The fact is, people need other people. We are social beings. Yet, because of our sensitivities to non-humans, we feel disgusted and alienated from others who blindly practice the culture of cruelty. Many people feel, as liberators do, like aliens from another planet whenever they are out in society. 


    There are times when we feel like we have stepped out of reality and into the Twilight Zone, as when we go to shopping centers and see them filled with blank-faced, mindless consumers, or when we see restaurants lining the city streets selling the flesh of slaughtered creatures. The fact that people can live in urban settings, with traffic jams, pollution, overcrowding, rampant consumerism, and the total destruction of the natural environment and its replacement with asphalt and high rise buildings, is testimony to human alienation from nature. Humans are even alienated from their own natures as animals. We wonder how people can live such a life. As we reflect on this insanity, we feel alone in the world – like millions of other people! 


    Because of our social natures, however, our distaste for other people and our alienation from them and their culture does not stop us from feeling a need to be among them to some extent. How do liberators resolve this ambivalence? 


    They realize that they are not alone in their alienation from the insanity of others. Even now, communities exist in the forests and mountains where people have withdrawn from society to the greatest extent possible and live a natural life among other like-minded souls. They have discovered that they did not need to sacrifice their sensibilities for human companionship. 


    In truth, such a sacrifice is useless. When we give up our sensibilities to be with alien people, we become alienated from ourselves, and loose all chances of finding fulfilling companionship. Remember, the basis for enjoying others is the ability to find empathy with them. You can’t empathize with aliens, because, by definition, aliens are those with whom you do not identify, and identification is the basis of empathy. You are only wasting your time with people whom you cannot relate to. 


    Let me illustrate this dilemma with a common example. As a vegan, you feel anxious every time your family invites you over for Thanksgiving. You know that a member of your wider family, a turkey, will be slaughtered, disemboweled, beheaded, plucked, cooked, and eaten for this occasion, and you want no part of it. To make you happy, the hosts have made some vegetables for you to eat. They expect you to be content sitting with them as they devour the turkey, as long as you can eat your vegetables. They expect you to respect their behaviors as long as they respect yours.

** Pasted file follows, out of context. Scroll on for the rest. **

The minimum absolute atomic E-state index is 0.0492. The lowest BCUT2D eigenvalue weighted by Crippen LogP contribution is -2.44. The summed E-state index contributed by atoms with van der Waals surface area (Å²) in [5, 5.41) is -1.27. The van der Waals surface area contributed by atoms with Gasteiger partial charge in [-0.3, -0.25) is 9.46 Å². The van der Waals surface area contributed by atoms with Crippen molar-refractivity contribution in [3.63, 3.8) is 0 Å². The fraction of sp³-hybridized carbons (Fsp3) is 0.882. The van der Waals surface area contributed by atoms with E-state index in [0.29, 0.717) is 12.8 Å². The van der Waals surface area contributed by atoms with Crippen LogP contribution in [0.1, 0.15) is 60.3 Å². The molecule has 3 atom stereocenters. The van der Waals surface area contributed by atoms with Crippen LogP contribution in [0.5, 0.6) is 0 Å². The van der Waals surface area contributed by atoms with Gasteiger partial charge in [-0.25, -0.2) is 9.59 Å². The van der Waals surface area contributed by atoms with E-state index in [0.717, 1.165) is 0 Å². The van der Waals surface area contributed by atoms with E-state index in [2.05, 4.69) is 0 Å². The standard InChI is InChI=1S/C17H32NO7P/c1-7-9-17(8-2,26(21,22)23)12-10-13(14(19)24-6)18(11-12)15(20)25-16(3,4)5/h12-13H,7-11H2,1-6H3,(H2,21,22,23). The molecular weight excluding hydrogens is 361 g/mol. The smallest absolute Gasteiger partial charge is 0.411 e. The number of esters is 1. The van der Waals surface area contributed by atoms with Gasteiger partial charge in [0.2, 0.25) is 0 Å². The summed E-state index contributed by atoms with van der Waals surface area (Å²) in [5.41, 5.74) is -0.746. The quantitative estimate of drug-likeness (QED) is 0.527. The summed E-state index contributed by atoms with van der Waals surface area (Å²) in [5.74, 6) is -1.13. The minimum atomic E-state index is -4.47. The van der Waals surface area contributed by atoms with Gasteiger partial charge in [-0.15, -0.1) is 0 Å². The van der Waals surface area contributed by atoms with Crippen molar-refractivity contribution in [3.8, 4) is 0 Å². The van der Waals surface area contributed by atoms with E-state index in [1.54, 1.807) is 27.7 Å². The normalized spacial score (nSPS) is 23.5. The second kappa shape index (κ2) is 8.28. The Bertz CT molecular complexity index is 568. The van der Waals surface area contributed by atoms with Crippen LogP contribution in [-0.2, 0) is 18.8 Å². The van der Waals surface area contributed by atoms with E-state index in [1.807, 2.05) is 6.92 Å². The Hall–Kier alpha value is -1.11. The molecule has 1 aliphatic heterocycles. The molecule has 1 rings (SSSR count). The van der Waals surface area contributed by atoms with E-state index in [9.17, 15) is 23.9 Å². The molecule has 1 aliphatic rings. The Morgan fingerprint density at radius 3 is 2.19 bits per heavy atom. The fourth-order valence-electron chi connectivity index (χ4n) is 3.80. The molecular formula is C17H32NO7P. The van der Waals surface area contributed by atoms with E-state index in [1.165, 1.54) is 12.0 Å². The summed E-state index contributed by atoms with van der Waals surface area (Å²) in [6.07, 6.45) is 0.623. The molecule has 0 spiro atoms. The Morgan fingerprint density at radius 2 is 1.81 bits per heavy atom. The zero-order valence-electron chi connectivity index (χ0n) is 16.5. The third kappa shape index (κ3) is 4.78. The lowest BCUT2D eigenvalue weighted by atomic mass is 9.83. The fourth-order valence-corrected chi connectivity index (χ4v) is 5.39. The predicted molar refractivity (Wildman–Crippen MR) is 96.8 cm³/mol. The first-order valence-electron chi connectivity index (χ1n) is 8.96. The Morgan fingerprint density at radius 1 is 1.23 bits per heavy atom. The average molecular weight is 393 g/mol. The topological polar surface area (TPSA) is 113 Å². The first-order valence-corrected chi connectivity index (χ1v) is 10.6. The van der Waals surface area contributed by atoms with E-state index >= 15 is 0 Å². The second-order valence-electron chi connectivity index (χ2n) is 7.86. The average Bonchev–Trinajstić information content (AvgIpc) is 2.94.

Some people submit themselves to this abuse each year in the name of civility, friendship, or family loyalty. Of course, as far as the turkey is concerned, you are not being civil, friendly, or loyal. To liberators, it is all human-centered bullshit! 


    Other people have declined such invitations, choosing to feel lonely rather than disgusted. 


    Still others have realized that there are other vegans with the same feelings of alienation who would love to get together. There is nothing so wonderful as eating a vegan meal with other vegans, when you finally feel a connection to other humans. Such community feeling is happening in the liberation movement, even in the wilderness. Liberators suggest you keep your eyes and ears open for others with like mind. 


    Liberators, then, believe that people can withdraw from society without having to miss quality human companionship. It’s just a matter of finding the right, like-minded people. As for militant interventionism, liberators suggest that people who currently decide to stay within society can capitalize on their situation and become saboteurs. A committed individual can lower his or her standard of living in order to consume as little as possible, can drive as seldom as possible, and can eat a vegan diet. This will lighten their shade of red. As far as liberators are concerned, acts of militant interventionism, from a brick through a pet store window and the liberation of animals, to the slashing of animal transport vehicle tires, will lighten their shade even further. 


    Two people who read this book and agree with its principles can work together, recommend liberators. One can work as an infiltrator in a lab, or a slaughter house, or a grocery store, and feed the other information for militant intervention. If someone makes more money than they need, liberators suggest that they can support someone else who wants to spend all of his or her time in sabotage. 


    What liberators believe this shows is that people can participate in the liberation movement without needing to be perfect human beings. Realizing that we are not perfect is like realizing that we cannot change society. It makes no sense to lament what we can not be; but we can find optimism and hope in realizing what we can become. Liberators hope we, too, can engage in animal liberation to the greatest degree possible, all the time trying to become more consistent, more militant, and further removed from society. According to liberators, we can all engage in the life long process of becoming a lighter shade of red. 


    But what about the multitudes of people who feel sympathy for the liberation position, but simply oppose any form of force against humans? The majority of people who care for animals are simple, compassionate folks, wanting to make the lives of animals more pleasant at the hands of human tyrants. They are never going to drop out of society, break the law, or even go to a rally against vivisection or fur. They will, however, send money to animal groups, treat their pets well, and feel guilty every time they eat a steak. These people are the bread and butter of the animal defender constituency. What role do liberators see these people playing?